Mikhail Gorbachev was the Soviet Union's last leader. He was the only Soviet leader to have been born after the October revolution and was thus a product of the Soviet Union having grown up in it. He and US president Ronald Reagan signed a treaty to get rid of some nuclear weapons. Gorbachev started social and economic reforms named Perestroika that gave people freedom of speech; which allowed them to criticize the government and its policies. The ruling communist party lost its grip on the media and the people. Newspapers began printing the many failures that the Soviet Union had covered up and denied in its past. The Soviet Union's economy was lagging and the government was spending a lot of money on competing with the west.


Coat of Arms and Enables of Former Soviet Republics and Current Countries

By the 1980s the Soviet economy was suffering but it was stable. Gorbachev's new ideas had gotten out of hand and the communist party lost control. Boris Yeltsin was elected (democratically) the President of the Russian SFSR even though Gorbachev did not want him to come into power. Lithuania announced its independence from the Union and the Soviet government demanded it surrender its independence or it would send the Red Army to keep order. Gorbachev invented the idea of keeping the Soviet Union together with each republic being more independent but under the same leader. He wanted to call it the 'Union of Soviet Sovereign Republics' to keep the Russian initials as CCCP (USSR in English).

A group of communist leaders, unhappy with Gorbachev's idea, tried to take over Moscow and stop the Soviet Union from collapsing. It only made people want independence more. Although he survived the attempted takeover, he lost all of his power outside of Moscow. Russia declared independence in December 1991. Later in the month, leaders of Russia, Byelorussia, and Ukraine signed a treaty called the Belavezha Agreement to dissolve the USSR, extremely angering Gorbachev. He had no choice but to accept the treaty and resigned on Christmas Day 1991. The Soviet Union's parliament (Supreme Soviet) made the Belavezha Agreement law, marking formally the dissolution of the Soviet Union. The next day, the Soviet flag was lowered from the Kremlin for the last time.

Since 2013, the document that confirmed the dissolution of the Soviet Union has been missing.[4]


2000 Postage Stamp on the 20th anniversary of the 1980 summer Olympics held in Moscow

Made on July 20th, 1924, in Moscow, Sovetsky Sport was the first sports newspaper of the Soviet Union. Sports in the Soviet Union were highly prioritized and tightly controlled. The government invested heavily in athletic programs to showcase Soviet superiority. Success in sports was seen as a reflection of the political system's strength. The emphasis on Olympic success led to the development of talented athletes in various disciplines. However, it also involved state-sponsored doping programs, which became a controversial legacy.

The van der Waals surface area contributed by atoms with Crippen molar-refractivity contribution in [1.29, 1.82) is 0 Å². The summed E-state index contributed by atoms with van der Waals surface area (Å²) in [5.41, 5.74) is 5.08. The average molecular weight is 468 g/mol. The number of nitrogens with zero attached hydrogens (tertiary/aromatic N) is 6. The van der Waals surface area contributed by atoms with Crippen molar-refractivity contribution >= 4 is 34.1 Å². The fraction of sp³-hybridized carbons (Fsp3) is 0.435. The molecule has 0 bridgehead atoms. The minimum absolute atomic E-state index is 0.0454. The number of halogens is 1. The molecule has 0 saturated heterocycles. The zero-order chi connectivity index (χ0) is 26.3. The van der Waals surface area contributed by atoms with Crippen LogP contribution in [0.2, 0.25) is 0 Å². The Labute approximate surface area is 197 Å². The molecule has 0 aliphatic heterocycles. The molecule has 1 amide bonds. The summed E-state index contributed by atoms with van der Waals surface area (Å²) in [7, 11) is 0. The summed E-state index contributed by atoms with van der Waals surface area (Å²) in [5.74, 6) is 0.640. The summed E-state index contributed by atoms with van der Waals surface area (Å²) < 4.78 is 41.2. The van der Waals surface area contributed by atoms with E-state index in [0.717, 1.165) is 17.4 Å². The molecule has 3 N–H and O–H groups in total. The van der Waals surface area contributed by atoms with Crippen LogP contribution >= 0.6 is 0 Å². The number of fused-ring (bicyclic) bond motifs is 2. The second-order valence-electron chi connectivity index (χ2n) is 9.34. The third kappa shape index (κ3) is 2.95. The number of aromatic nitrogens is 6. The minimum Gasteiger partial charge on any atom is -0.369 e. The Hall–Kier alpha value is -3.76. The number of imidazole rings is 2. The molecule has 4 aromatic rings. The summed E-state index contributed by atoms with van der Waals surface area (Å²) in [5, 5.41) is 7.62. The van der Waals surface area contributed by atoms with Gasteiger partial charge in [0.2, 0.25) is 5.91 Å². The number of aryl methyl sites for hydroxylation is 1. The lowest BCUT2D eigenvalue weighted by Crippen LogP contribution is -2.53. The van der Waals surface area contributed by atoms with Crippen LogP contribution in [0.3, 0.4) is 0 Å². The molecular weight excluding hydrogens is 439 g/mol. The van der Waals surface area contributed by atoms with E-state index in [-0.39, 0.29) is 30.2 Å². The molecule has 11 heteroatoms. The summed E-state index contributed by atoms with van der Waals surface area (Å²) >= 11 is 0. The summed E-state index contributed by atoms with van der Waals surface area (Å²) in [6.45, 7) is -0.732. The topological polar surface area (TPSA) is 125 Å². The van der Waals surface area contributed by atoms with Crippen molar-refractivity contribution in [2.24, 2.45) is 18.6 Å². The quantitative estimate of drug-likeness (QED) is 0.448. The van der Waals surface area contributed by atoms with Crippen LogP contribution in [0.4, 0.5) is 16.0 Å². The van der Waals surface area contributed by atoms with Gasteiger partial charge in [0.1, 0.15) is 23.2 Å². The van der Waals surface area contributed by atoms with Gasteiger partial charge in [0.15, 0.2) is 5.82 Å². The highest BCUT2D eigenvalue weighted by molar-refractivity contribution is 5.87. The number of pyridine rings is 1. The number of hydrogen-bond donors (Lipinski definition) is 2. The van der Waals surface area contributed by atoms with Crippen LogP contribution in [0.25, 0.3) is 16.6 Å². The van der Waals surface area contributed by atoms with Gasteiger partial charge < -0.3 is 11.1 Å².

USSR stampː Palace of Culture Ukraine (Yevhenia Marychenko et alii), Kiev

The culture of the Soviet Union went through several stages during the USSR's existence. During the first 10 years following the revolution, there was freedom and artists tested several different styles to find a distinctive Soviet style of art. Lenin wanted art to be available to the Russian people. On the other hand, hundreds of smart people, writers, and artists were killed, and their work not being available to anyone, such as Nikolay Gumilyov who was shot, for conspiring against the Bolshevik regime, without proof.[5]

During Stalin's rule, the Soviet culture was described by the rise of the government-forced style of socialist realism, with all other trends being severely repressed, with rare exceptions, such as Mikhail Bulgakov's works. Many writers were put in prison and killed.[6]

Following the Khrushchev Thaw, censorship was removed. During this time, a different period of Soviet culture developed, described by public life and an intense focus on personal life. Bigger testing in art forms was again allowed, resulting in the creation of better, important work. Underground dissident literature, known as samizdat, was made during this late period. In architecture, the art or practice of designing and constructing buildings, the Khrushchev era mostly focused on functional design as opposed to the highly decorated style of Stalin's epoch. In music, in response to the increasing popularity of forms of popular music like jazz in the West, many jazz orchestras were permitted throughout the USSR, notably the Melodiya Ensemble, named after the principle record label in the USSR.

In the second half of the 1980s, Gorbachev's policies of perestroika and glasnost significantly grew freedom of expression in the country in the media and the press.[7]

List of wars

Raising a flag over the Reichstag


  1. Declaration № 142-Н of the Soviet of the Republics of the Supreme Soviet of the Soviet Union, formally establishing the dissolution of the Soviet Union as a state and subject of international law. (in Russian)
  2. "73 Years of State Atheism in the Soviet Union, ended amid collapse in 1990". Archived from the original on 2013-10-14. Retrieved 2023-02-12.
  3. Russian: Союз Советских Социалистических Республик/Soyuz Sovetskikh Sotsialisticheskikh Respublik
  4. "Document proclaiming death of Soviet Union missing". The Daily Telegraph. 2013-02-07. ISSN 0307-1235. Archived from the original on 2019-10-16. Retrieved 2019-03-10.
  5. 'On the other hand ...' See the index of Stalin and His Hangmen by Donald Rayfield, 2004, Random House
  6. Rayfield 2005, pp. 317–320
  7. "Gorbachev, Mikhail". Encyclopædia Britannica. 13 February 2024. Archived from the original on 20 February 2024. Retrieved 20 February 2024. Under his new policy of glasnost ("openness"), a major cultural thaw took place: freedoms of expression and of information were significantly expanded; the press and broadcasting were allowed unprecedented candor in their reportage and criticism; and the country's legacy of Stalinist totalitarian rule was eventually completely repudiated by the government.

Further reading